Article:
New boutique hostels, quirky nightlife and a medley of world cuisines are making Santiago stand out among the crowd of popular Latin American capitals.

After spending a long time in the shadows of its more illustrious South American neighbours like Buenos Aires and Rio de Janeiro, Santiago is finally coming into its own. The Chilean capital’s economy continues to expand – as evidenced by the new 300m Gran Torre Santiago, the tallest building in Latin America – fuelling a burgeoning eating, drinking and nightlife scene. The city also has a selection of great hotels and some idiosyncratic and thought-provoking attractions.


New boutique hotels (and indeed “boutique hostels”) are springing up all the time in Santiago, and there are options for every budget. If you’re short on pesos, head to Happy House in the bohemian neighbourhood of Barrio Brasil, a classy hostel in an atmospheric turn-of-the-century townhouse. At the other end of the scale, despite the presence of glamorous outposts of global chains like The W and the Ritz-Carlton, the more intimate and no less luxurious Aubrey gets our vote. Located in lively Bellavista, it combines stellar service with effortlessly stylish rooms.

Gran Torre, Santiago

Eating out

Santiago’s eating out scene has really taken off in recent years and you can find a surprisingly diverse range of cuisines, including Peruvian, Mexican, Cuban, Indian, Japanese, Southeast Asian, Middle Eastern, French and Italian, as well as – of course - Chilean.  Highlights include: Kintaro in the historic centre, where Chile’s superlative seafood is turned into exquisite sushi and sashimi; and Ciudad Vieja, also in Bellavista, which has turned sandwich-making into an art form (the home-brewed beer is a perfect accompaniment).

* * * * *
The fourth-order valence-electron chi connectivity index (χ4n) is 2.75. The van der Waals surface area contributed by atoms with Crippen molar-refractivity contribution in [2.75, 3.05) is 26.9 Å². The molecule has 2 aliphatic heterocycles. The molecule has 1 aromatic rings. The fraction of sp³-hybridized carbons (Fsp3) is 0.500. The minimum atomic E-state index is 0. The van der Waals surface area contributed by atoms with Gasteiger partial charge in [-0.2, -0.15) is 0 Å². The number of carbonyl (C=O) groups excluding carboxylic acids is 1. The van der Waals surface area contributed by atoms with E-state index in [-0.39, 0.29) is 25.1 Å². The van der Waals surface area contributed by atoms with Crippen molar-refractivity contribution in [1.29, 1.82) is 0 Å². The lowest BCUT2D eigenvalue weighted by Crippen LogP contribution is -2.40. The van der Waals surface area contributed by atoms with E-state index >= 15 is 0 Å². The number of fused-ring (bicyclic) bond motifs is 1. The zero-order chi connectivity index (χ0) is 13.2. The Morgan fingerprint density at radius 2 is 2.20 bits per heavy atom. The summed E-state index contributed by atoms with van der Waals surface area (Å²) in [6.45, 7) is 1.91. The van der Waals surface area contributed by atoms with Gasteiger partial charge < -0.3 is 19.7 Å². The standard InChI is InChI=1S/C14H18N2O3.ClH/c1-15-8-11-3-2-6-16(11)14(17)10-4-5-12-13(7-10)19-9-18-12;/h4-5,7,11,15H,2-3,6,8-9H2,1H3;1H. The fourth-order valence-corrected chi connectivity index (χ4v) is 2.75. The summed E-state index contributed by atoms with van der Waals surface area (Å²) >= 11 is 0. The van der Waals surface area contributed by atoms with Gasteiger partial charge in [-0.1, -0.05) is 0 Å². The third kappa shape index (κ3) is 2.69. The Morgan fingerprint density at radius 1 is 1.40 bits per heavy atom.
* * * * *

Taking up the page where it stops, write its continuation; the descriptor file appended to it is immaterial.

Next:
Sometimes, however, the classics are the best. Travelling gastronome Anthony Bourdain said the best food he ate in Chile was at the traditional El Hoyo, near the Estación Central. Hearty pork dishes are the specialty here, as is the deadly Terremoto (Earthquake), a potent blend of white wine, pisco and pineapple ice cream.

Drinking and nightlife

The bohemian neighbourhoods of Barrio Brasil and Barrio Yungay are popular night spots at the moment, though – rather more surprisingly – the historic centre is also home to some gems. It is here that you’ll find The Clinic, a quirky joint run by the satirical magazine of the same name (imagine a bar run by Private Eye and you’re on the right track).

Over in Bellavista, Santiago’s traditional nightlife district, Etniko transforms itself from a swish pan-Asian restaurant during the evening into a hip, blue neon-lit bar-club later on - the sake-based cocktails are particularly good. (Although it may look closed, you just have to ring the doorbell to enter).


Santiago’s striking location – the city is situated on a plain at the base of the Andes – is best admired from the summit of Cerro San Cristóbal, an 806m-high hill covered with parks, botanical gardens and – perfect for the summer months – outdoor swimming pools.

Due to reopen at the end of 2013 following a major revamp, the Museo Chileno de Arte Precolombino has one of Latin America’s finest collections of pre-Columbian art, with a collection spanning 10,000 years.

Memory and Human Rights Museum, Santiago, Chile

This September marks the 40th anniversary of the violent Pinochet coup that overthrew the elected government of Salvador Allende, so a visit to the moving Museo de la Memoria y los Derechos Humanos is a must. Housed in an impressive glass building, this modern museum is dedicated to the victims of the Pinochet dictatorship, during which over 3000 people died or “disappeared”.

Another echo of the Pinochet years, though lighter in tone, is the former home of Nobel Prize-winning poet Pablo Neruda, a prominent Allende supporter. Known as La Chascona (“The Tangled-Haired Woman”, a tribute to the thick red hair of Neruda’s wife, Matilde), the painstakingly restored house is an evocative tribute to Neruda – highlights include a library of around 9000 books and a portrait of Matilde by Diego Rivera. (Two other of Neruda’s homes have also been turned into museums, one in Valparaíso, the other in Isla Negra.)

Day and overnight trips

And if you tire of city life, the vineyards of the Casablanca Valley, world class ski runs at Portillo and Valle Nevado, and Pacific beaches of the Litoral Central are all within easy striking distance of Santiago.

Shafik Meghji is the co-author of The Rough Guide to Chile. He blogs at, and you can follow him on Twitter @ShafikMeghji.